NVIDIA announced this week a new partnership with Harvard and MIT’s Broad Institute, bringing advanced analytics tools to the institute’s Terra cloud platform and the more than 25,000 life science researchers who use it.
WHY IT MATTERS
By connecting NVIDIA’s computing and artificial intelligence tools with Broad Institute scientists, the open platform can help advance biomedical research, genomics and other precision medicine innovations. The aim is to help academic researchers – as well as startups and large pharma companies – gain the AI-enabled computing power to mine large amounts of healthcare data.
The initial focus will be on several key areas, according to the company, starting with Parabricks, a GPU-accelerated software suite for secondary analysis of sequencing data. NVIDIA says it’s making it available in six new Terra workflows, enabling researchers to analyze a whole genome in a bit more than an hour, compared to 24 hours in a CPU-based environment. This, in turn, can reduce computing costs significantly.
Another focus will be building large language models, helping researchers develop foundational models for DNA and RNA to better understand human biology. They can use NVIDIA’s BioNeMo technology, a just-unveiled AI application framework designed for LLMs.
NVIDIA is also working on a new deep learning model for the Broad Institute’s Genome Analysis Toolkit, which is used by more than 100,000 researchers. It can help spot and identify genetic variants associated with disease, advancing drug discovery research and development of new treatments.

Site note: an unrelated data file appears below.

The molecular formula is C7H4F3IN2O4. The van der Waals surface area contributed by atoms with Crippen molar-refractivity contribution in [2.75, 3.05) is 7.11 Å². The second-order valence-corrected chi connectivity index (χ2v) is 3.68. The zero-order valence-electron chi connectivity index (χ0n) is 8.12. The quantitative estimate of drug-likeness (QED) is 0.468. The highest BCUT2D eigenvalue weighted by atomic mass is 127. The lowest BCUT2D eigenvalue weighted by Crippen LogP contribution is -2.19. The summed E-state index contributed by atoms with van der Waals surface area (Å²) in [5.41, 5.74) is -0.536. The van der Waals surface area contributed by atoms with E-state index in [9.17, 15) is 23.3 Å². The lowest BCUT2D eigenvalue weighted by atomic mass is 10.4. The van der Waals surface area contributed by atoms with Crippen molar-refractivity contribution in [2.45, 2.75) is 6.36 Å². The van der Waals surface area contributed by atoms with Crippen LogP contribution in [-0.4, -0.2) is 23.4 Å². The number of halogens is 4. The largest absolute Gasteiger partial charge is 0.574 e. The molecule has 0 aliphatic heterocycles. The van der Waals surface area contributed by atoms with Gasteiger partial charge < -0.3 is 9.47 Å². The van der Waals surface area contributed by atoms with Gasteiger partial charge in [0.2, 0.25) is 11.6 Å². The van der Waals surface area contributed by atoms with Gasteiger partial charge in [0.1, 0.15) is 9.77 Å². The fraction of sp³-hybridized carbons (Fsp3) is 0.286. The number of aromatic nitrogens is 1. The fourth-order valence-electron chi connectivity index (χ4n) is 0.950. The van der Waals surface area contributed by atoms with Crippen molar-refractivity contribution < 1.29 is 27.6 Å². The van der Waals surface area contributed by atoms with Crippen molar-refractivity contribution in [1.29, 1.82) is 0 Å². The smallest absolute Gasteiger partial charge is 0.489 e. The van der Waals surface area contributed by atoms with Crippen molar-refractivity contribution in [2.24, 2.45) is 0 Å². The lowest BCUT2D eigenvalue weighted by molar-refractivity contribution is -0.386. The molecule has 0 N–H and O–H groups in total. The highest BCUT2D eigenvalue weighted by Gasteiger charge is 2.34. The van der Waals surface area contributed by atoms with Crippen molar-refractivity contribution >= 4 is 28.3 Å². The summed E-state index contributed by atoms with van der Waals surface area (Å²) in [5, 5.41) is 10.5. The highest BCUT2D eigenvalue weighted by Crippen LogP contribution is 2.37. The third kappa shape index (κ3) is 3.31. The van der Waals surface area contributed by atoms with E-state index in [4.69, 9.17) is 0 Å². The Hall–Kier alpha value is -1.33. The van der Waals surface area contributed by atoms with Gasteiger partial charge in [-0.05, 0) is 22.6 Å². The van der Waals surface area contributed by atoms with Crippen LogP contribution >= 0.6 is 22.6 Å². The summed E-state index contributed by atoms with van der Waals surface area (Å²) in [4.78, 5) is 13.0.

Broad Institute researchers will also gain access to MONAI, a medical imaging-focused deep learning framework, and NVIDIA RAPIDS, a toolkit that can enable faster data preparation for genomic single-cell analysis.
THE LARGER TREND
The Broad Institute is working to innovate biomedical and precision medicine, building out its open cloud platform to connect researchers with each other and give them datasets and powerful AI tools to analyze genomic and other life sciences data for scientific breakthroughs.
It’s doing this with several technology partnerships like the one with NVIDIA. In 2021, for instance, it launched a new collaboration with Microsoft and Verily to accelerate new advancements in biomedicine through the Terra platform.
But the MIT-Harvard joint research venture has been generous with its own technology innovations as well. In 2017, the Broad Institute made its GATK genomic analytics software open source, to make it available to more science researchers.
ON THE RECORD
“There’s a need across the healthcare ecosystem for better computational tools to enable breakthroughs in the way we understand disease, develop diagnostics and deliver treatments,” said Kimberly Powell, NVIDIA’s vice president of healthcare in a statement. “By expanding our collaboration with the Broad Institute, we can bring the power of large language models to ultimately deliver joint solutions and narrow the divide between insights from researchers and real benefits for patients.”
“Life sciences are in the midst of a data revolution, and researchers are in critical need of a new approach to bring machine learning into biomedicine,” added Broad Institute Chief Data Scientist Anthony Philippakis. “In this collaboration, we aim to expand our mission of data sharing and collaborative processes to scale genomics research.”